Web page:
On our way back from Amber, we took a detour to Albert Hall Museum. You cannot possibly miss this piece de resistance… A fine example of Indo – Saracenic architecture! It was made prettier with the colorful lighting.
Jammie’s Kitchen is cozy & feels like you’re eating in someone’s home. The butter chicken was highly recommended at this restaurant; unfortunately, it came out as average to us.
We had Bacon Wrapped Chicken, Butter Chicken, Chicken Clear Soup & Plain Tandoori Roti. All the dishes (& the service) were average.
The Last Morning
It was time to head to our next destination but only after a hearty breakfast & selfies with our hosts!
At Jaipur Friendly Villa, it didn’t seem we were meeting the Mehras for the first time. Sir & Ma’am have built a cozy home that they open with warmth to tourists. We reached here by early evening & were welcomed with hot tea. Over tea, the Mehras recommended to us the eating, seeing & shopping spots of Jaipur. & all their suggestions turned out to be on-point!
Our room was adequately sized with all amenities (including a kitchenette). It was January & there was no dearth of warm water. Across our room was a large balcony where we could dry our towels etc. & sun ourselves – though we never got the time.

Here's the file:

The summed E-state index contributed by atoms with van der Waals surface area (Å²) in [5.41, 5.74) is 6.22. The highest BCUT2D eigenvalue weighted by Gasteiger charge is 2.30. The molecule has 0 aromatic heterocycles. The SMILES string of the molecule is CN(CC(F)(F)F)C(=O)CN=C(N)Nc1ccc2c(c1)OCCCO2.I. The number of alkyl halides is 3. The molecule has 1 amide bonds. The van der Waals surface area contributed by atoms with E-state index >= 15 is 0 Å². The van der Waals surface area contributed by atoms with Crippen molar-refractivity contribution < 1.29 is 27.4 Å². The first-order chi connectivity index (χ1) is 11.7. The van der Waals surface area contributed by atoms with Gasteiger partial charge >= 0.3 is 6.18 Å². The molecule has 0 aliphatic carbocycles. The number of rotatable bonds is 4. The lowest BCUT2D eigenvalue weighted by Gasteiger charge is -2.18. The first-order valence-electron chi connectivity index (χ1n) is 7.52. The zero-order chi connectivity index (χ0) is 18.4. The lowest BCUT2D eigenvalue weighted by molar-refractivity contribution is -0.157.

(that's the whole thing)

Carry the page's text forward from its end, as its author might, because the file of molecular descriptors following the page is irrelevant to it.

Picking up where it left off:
The breakfast spreads were more than we expected from a home stay – Banana bread (yum), Bread omelet, Cornflakes with milk, Samosa, Tea, Upma, & Uthappam.
They had a foreign couple staying at the same time. All of us had a nice time around the breakfast table, sharing cultural stories.
The location is excellent. JFV is nestled in a residential area but the old city is hardly 15 minutes’ drive from here. Parking is available right in front of the house. It sounds cliched, but this was truly a home away from home.
Living in Delhi NCR, a trip to Rajasthan becomes almost compulsory every winter. In the past, we’ve made short trips to Churu, to Jaipur, to Kishangarh, to Pushkar, to Ranthambhore, & to Sariska.
However, in 2019, we decided to do a proper, week long road trip of the desert state, flitting from place to place. Why a Rajasthan road trip you ask? Well, where else can you get a combination of culture, heritage, history, good food, an arid landscape, & tonnes of color?
We’d nine days to spare around Republic Day. We also have a principle of not driving more than 300 kilometers in a day. We feel it’s an optimal distance – covering fair ground, not too tiring, & gives scope to sight see on the way.
With these points in mind, we chose the route of NCR – Jaipur – Udaipur – Jodhpur – Mandawa – NCR. A few of these places were repetitive for us, but we’d not visited these as a couple. So, our itinerary looked something like this –
Saturday, 26 January 2019 – NCR to Jaipur (289 KMS)
We left on time, had brunch in Behror (146 KMS), & were in Jaipur by afternoon. A cup of tea later, we were out shopping & dining. Overnight in Jaipur.